News / Asia

Cambodian Parties Agree to Steps in Tense Post-Election Atmosphere

Cambodia National Rescue Party (CNRP) President Sam Rainsy looks on after a press conference in his main party headquarters.
Cambodia National Rescue Party (CNRP) President Sam Rainsy looks on after a press conference in his main party headquarters.
Robert Carmichael
After nearly five hours of talks on Monday, Cambodia’s ruling party and the opposition have agreed to a series of steps designed to defuse the country’s tense post-election atmosphere. The lengthy meeting came after a night of violence in Phnom Penh during which one man was shot dead and several other people were injured.
 
The violence in Phnom Penh late Sunday night has shocked many Cambodians, not least King Norodom Sihamoni.
 
On Monday the king, who is a constitutional monarch, publicized a letter calling on both sides to ensure that the country remained at peace.
 
Speaking at Parliament on Monday, opposition spokesman Yim Sovann said the king’s request had formed the first of three items agreed to between the ruling Cambodian People's Party, or CPP, and the opposition Cambodia National Rescue Party, or CNRP.
 
“The first point is to avoid the violence - we have to respect the royal letter of the king dated today, that asked both the CNRP and the CPP to avoid as much as possible the violence. Our demonstration must be peaceful and also the government must be very patient not to use force or weapons against the demonstrators,” Yim said.
 
At the center of the problems surrounding the July 28 election is the National Election Committee, or NEC, the body that oversees elections. It is widely seen as having favored the ruling party in this and previous elections.
 
Among the NEC’s responsibilities is the voter list, which independent studies this year showed was deeply flawed with more than a million ghost voters and duplicate names. In addition, around one million genuine voters were disenfranchised.
 
The opposition contends that those flaws were deliberate and cost it the election.
 
Yim Sovann said the two sides - which included Prime Minister Hun Sen and opposition leader Sam Rainsy -also agreed Monday to set up a committee that would look at an array of election-related reforms.
 
“The second is we agree to form a committee for the electoral reform - you know we need to reform the NEC, we need to amendment some laws related to the election, and also we have to have new voter list, and so on and so on,” Yim said.
 
Yim Sovann said the parties had also agreed to keep talking - with another meeting planned prior to the opening of Parliament on September 23. The opposition has threatened numerous times to boycott the opening of parliament unless it gets an independent investigation into the election.
 
Yim Sovann described the talks as “fruitful” and told VOA that the CNRP still insists on an independent investigation into alleged widespread voting fraud.
 
After the talks, opposition leader Sam Rainsy and his deputy Kem Sokha headed to Freedom Park in central Phnom Penh, where tens of thousands of their supporters have been holding a three-day rally to protest the election result.
 
  • A protester gestures between flames during clashes with security forces in Phnom Penh, Sept. 15, 2013.
  • A protester supporting the opposition Cambodia National Rescue Party throws a stone as another tries to remove barbed wire barricades during clashes with police in Phnom Penh, Sept. 15, 2013.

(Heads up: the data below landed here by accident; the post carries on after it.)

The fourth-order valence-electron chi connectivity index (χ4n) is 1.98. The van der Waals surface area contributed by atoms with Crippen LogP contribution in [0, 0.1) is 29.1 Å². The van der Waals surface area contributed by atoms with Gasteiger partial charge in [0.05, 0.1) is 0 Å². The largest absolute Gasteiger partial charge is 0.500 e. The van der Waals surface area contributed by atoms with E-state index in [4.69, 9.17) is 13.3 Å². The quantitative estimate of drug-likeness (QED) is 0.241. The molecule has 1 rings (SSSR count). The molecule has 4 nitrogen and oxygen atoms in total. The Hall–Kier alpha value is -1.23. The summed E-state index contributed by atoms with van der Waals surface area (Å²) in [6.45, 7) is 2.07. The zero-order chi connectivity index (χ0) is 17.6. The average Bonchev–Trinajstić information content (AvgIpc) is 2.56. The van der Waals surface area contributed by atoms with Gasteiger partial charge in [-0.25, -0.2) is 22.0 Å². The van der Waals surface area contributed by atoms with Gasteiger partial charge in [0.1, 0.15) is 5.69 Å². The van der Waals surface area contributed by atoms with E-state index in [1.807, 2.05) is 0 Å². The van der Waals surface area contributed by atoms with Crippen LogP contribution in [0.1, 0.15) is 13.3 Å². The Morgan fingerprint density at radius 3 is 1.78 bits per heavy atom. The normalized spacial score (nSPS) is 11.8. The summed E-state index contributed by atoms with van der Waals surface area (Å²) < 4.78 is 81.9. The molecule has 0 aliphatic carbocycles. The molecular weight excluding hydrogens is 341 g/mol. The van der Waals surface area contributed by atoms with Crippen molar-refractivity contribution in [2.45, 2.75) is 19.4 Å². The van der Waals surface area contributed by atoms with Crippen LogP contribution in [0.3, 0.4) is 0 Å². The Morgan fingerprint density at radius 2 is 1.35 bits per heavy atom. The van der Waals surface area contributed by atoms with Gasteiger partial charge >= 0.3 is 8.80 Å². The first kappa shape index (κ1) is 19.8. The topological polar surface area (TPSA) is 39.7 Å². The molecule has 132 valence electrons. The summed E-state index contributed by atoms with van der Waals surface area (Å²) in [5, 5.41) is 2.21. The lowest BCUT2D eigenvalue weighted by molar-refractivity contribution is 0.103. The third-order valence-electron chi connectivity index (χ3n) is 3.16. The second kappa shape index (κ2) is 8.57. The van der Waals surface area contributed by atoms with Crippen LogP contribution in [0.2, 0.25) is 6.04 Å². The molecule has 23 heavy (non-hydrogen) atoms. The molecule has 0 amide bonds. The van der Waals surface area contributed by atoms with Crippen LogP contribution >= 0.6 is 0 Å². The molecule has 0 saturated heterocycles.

• Police officers use water cannons during clashes with protesters near the Royal Palace in Phnom Penh, Sept. 15, 2013.
  • An injured protester of Cambodia's opposition party is carried to a hospital near the Royal Palace in Phnom Penh, Sept. 15, 2013.
  • A protester supporting the opposition Cambodia National Rescue Party reacts as police fire tear gas during clashes near the Royal Palace in Phnom Penh. Sept. 15, 2013.
  • A supporter of Cambodia's opposition party avoids a smoke grenade near the Royal Palace in Phnom Penh, Sept. 15, 2013

That rally began Sunday, and although it was largely peaceful during the day, the early evening saw a minor clash at a sealed-off area near the Royal Palace between stone-throwing protesters and riot police who replied with tear gas.
 
The protesters eventually dispersed after Sam Rainsy spoke Sunday and told them to stop fighting. But a far more serious bout of violence erupted later that same night in another part of town, where police shot and killed a man on the bridge of a major thoroughfare that the authorities had blocked.  
 
There were conflicting reports of how the violence began: some media reports indicated that ordinary commuters, fed up with being stuck at the bridge for hours, moved the barricades, and that this sparked clashes. Others said that commuters were caught between stone-throwing protesters and military police.
 
On Monday a coalition of rights groups accused the military police of using live ammunition at the bridge. The military police have denied that.
 
However the rights groups said the man who died - a 29-year-old father of four, reportedly a commuter trying to get home - was killed by a bullet, and said another eight people were hospitalized with bullet wounds. The rights groups said many more young men, some in their teens, were beaten up by police.
Opposition spokesman Yim Sovann said the opposition would continue its planned protest in Freedom Park until sunset on Tuesday.

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